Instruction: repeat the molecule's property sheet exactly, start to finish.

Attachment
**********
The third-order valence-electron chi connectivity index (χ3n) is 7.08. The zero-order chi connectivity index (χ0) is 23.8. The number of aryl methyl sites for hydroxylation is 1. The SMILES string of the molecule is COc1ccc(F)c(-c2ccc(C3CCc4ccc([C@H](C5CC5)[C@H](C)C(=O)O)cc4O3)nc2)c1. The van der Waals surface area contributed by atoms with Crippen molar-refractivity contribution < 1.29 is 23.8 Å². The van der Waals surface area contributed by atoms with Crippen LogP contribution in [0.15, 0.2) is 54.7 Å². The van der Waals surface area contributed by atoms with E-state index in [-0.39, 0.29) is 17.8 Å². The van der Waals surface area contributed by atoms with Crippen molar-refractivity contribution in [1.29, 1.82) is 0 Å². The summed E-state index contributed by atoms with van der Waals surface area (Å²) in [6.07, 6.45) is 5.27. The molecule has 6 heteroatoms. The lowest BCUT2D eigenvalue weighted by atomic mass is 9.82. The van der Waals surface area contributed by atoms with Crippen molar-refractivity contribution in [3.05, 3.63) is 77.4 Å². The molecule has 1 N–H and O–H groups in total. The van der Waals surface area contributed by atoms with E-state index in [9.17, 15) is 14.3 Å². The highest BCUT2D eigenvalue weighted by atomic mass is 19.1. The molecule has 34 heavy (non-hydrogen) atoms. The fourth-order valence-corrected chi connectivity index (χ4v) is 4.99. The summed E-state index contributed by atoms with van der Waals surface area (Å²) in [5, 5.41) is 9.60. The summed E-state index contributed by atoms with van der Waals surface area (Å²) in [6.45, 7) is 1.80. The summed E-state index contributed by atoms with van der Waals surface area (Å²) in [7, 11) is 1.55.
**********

The third-order valence-electron chi connectivity index (χ3n) is 7.08. The zero-order chi connectivity index (χ0) is 23.8. The number of aryl methyl sites for hydroxylation is 1. The SMILES string of the molecule is COc1ccc(F)c(-c2ccc(C3CCc4ccc([C@H](C5CC5)[C@H](C)C(=O)O)cc4O3)nc2)c1. The van der Waals surface area contributed by atoms with Crippen molar-refractivity contribution < 1.29 is 23.8 Å². The van der Waals surface area contributed by atoms with Crippen LogP contribution in [0.15, 0.2) is 54.7 Å². The van der Waals surface area contributed by atoms with E-state index in [-0.39, 0.29) is 17.8 Å². The van der Waals surface area contributed by atoms with Crippen molar-refractivity contribution in [1.29, 1.82) is 0 Å². The summed E-state index contributed by atoms with van der Waals surface area (Å²) in [6.07, 6.45) is 5.27. The molecule has 6 heteroatoms. The lowest BCUT2D eigenvalue weighted by atomic mass is 9.82. The van der Waals surface area contributed by atoms with Crippen molar-refractivity contribution in [3.05, 3.63) is 77.4 Å². The molecule has 1 N–H and O–H groups in total. The van der Waals surface area contributed by atoms with E-state index in [9.17, 15) is 14.3 Å². The highest BCUT2D eigenvalue weighted by atomic mass is 19.1. The molecule has 34 heavy (non-hydrogen) atoms. The fourth-order valence-corrected chi connectivity index (χ4v) is 4.99. The summed E-state index contributed by atoms with van der Waals surface area (Å²) in [5, 5.41) is 9.60. The summed E-state index contributed by atoms with van der Waals surface area (Å²) in [6.45, 7) is 1.80. The summed E-state index contributed by atoms with van der Waals surface area (Å²) in [7, 11) is 1.55.